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Cambodian Journalists to Receive Training in the US

  • Say Mony
  • VOA Khmer

A screenshot of the US-based International Center for Journalists (ICFJ) website.

A screenshot of the US-based International Center for Journalists (ICFJ) website.

The US-based International Center for Journalists (ICFJ) said 25 Cambodians would receive online training from May to July before 15 participants would be selected to visit the states.

Cambodian journalists will visit the U.S. to observe the presidential election in November to learn from their American colleagues’ experience of covering the polls, a media development group has said.

The US-based International Center for Journalists (ICFJ) said this week that 25 Cambodians would receive online training from May to July before 15 participants would be selected to visit the states.

“People here also learn from foreign journalists, but what Cambodians take back is how they can apply what they have seen, observed and learned in their own society by tailoring it to the needs of their media and election systems,”​ Babar Taimoor, ICFJ program director, told VOA in a phone interview on Monday.

Cambodia is set to hold its local elections in 2017 and a general election in 2018.

ICFJ said it is now seeking potential candidates, with long-term commitments to journalism and a strong interest in election coverage, for the six-week program.

Kann Vicheika, a reporter for Voice of Democracy (VOD), said she had already applied for the program.

“As we know, the U.S. is a real democracy and its election system is different from that of Cambodia, so if I have a chance to observe the U.S. elections firsthand, I will improve my own capacity and help my colleagues as well when we cover the next elections in Cambodia,” she said.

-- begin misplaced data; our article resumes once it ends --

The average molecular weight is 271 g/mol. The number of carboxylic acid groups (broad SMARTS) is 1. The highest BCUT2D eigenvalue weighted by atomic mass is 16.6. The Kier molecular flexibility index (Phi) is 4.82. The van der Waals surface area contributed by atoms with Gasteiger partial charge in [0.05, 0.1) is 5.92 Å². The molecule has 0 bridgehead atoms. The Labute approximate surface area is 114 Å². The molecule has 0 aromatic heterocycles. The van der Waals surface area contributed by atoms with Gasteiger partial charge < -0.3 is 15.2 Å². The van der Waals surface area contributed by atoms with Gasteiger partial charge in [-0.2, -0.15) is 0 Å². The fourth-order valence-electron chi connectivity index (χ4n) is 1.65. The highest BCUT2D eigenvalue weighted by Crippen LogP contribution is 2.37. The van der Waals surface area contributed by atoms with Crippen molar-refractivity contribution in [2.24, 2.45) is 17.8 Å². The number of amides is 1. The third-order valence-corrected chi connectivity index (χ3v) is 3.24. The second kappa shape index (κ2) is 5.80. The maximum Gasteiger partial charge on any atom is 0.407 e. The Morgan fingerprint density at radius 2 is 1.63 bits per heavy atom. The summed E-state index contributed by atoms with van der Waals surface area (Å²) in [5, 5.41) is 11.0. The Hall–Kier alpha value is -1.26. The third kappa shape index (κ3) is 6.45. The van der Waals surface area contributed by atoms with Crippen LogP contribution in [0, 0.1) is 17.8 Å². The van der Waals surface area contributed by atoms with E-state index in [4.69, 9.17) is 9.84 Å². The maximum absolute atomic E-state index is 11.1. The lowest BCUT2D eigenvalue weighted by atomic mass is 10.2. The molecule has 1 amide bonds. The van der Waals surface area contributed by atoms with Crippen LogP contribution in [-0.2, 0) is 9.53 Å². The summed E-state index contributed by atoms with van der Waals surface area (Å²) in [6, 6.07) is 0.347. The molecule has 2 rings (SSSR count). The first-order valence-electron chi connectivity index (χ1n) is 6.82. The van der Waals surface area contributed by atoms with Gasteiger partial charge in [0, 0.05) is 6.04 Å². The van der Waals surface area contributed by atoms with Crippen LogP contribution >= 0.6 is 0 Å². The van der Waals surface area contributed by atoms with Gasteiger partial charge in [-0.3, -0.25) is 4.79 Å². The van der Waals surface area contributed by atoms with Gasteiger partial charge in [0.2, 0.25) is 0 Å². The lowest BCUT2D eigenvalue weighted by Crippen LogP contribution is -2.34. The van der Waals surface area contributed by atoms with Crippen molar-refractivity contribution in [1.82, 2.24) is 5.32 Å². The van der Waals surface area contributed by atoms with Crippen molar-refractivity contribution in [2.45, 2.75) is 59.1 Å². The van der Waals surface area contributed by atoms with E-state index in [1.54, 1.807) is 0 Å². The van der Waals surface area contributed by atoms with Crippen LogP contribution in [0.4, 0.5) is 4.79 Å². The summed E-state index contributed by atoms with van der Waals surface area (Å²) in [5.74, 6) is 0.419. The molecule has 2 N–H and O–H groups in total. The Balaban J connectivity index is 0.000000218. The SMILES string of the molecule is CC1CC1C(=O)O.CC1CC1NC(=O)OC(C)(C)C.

Taing Vida, a journalist with a local newspaper The Khmer Times, said he was also in the process of applying to the program.

“The program will be a good opportunity for me to strengthen my understanding of election coverage as well as how to use information and communication technology tools in the U.S. election coverage, so that I can share this knowledge among my Cambodian colleagues to ensure a fair and transparent election in Cambodia,” he said on Monday.

“As our Cambodian journalists’ understanding and coverage of elections in Cambodia is still limited, such a program is a perfect opportunity for them,” said Yoeurng Sotheara, an monitoring officer for the local election watchdog Comfrel.

The Cambodian journalists selected for the study tour will visit Washington D.C, an election “battleground’ state in the Midwest, and Long Beach, CA, according to the ICFJ.

The program is supported and funded by the U.S. embassy in Phnom Penh.

Jay Raman, the embassy’s public affairs officer, said it was the best time for Cambodian journalists to see how American journalists practice their trade in the upcoming U.S. general elections.

“So what better time could that be to send a group of Cambodian journalists to see how we do our political reporting?” he said.

“And hopefully they'll get some ideas and some lessons that they can bring back to Cambodia to use in their own work.”

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